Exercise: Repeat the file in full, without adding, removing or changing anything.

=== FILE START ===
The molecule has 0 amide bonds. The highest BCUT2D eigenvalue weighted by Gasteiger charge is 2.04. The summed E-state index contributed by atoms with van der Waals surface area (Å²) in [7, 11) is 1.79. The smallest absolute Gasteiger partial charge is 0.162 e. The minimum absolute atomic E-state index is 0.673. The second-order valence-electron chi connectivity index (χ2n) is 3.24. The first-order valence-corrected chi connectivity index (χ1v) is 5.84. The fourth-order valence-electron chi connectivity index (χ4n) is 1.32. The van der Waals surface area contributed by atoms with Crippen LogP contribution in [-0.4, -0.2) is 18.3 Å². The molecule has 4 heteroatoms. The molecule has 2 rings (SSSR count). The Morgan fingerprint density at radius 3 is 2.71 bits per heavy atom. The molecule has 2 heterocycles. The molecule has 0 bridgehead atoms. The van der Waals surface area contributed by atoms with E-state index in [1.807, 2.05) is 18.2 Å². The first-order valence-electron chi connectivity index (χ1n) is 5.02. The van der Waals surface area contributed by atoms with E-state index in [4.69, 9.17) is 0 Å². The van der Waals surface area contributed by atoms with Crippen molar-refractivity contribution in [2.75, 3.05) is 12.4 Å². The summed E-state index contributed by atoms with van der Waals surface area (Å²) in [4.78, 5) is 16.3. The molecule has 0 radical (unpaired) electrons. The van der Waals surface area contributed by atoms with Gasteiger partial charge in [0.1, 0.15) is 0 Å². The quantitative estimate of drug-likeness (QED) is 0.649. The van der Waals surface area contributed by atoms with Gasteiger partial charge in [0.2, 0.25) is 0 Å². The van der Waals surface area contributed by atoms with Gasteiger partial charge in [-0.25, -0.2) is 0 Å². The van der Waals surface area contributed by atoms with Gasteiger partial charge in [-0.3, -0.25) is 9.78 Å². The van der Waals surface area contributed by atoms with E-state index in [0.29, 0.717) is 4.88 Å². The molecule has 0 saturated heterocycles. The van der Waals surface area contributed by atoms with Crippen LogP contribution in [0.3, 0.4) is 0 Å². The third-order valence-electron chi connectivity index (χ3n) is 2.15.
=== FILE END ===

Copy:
The molecule has 0 amide bonds. The highest BCUT2D eigenvalue weighted by Gasteiger charge is 2.04. The summed E-state index contributed by atoms with van der Waals surface area (Å²) in [7, 11) is 1.79. The smallest absolute Gasteiger partial charge is 0.162 e. The minimum absolute atomic E-state index is 0.673. The second-order valence-electron chi connectivity index (χ2n) is 3.24. The first-order valence-corrected chi connectivity index (χ1v) is 5.84. The fourth-order valence-electron chi connectivity index (χ4n) is 1.32. The van der Waals surface area contributed by atoms with Crippen LogP contribution in [-0.4, -0.2) is 18.3 Å². The molecule has 4 heteroatoms. The molecule has 2 rings (SSSR count). The Morgan fingerprint density at radius 3 is 2.71 bits per heavy atom. The molecule has 2 heterocycles. The molecule has 0 bridgehead atoms. The van der Waals surface area contributed by atoms with E-state index in [1.807, 2.05) is 18.2 Å². The first-order valence-electron chi connectivity index (χ1n) is 5.02. The van der Waals surface area contributed by atoms with E-state index in [4.69, 9.17) is 0 Å². The van der Waals surface area contributed by atoms with Crippen molar-refractivity contribution in [2.75, 3.05) is 12.4 Å². The summed E-state index contributed by atoms with van der Waals surface area (Å²) in [4.78, 5) is 16.3. The molecule has 0 radical (unpaired) electrons. The van der Waals surface area contributed by atoms with Gasteiger partial charge in [0.1, 0.15) is 0 Å². The quantitative estimate of drug-likeness (QED) is 0.649. The van der Waals surface area contributed by atoms with Gasteiger partial charge in [0.2, 0.25) is 0 Å². The van der Waals surface area contributed by atoms with Gasteiger partial charge in [-0.25, -0.2) is 0 Å². The van der Waals surface area contributed by atoms with Gasteiger partial charge in [-0.3, -0.25) is 9.78 Å². The van der Waals surface area contributed by atoms with E-state index in [0.29, 0.717) is 4.88 Å². The molecule has 0 saturated heterocycles. The van der Waals surface area contributed by atoms with Crippen LogP contribution in [0.3, 0.4) is 0 Å². The third-order valence-electron chi connectivity index (χ3n) is 2.15.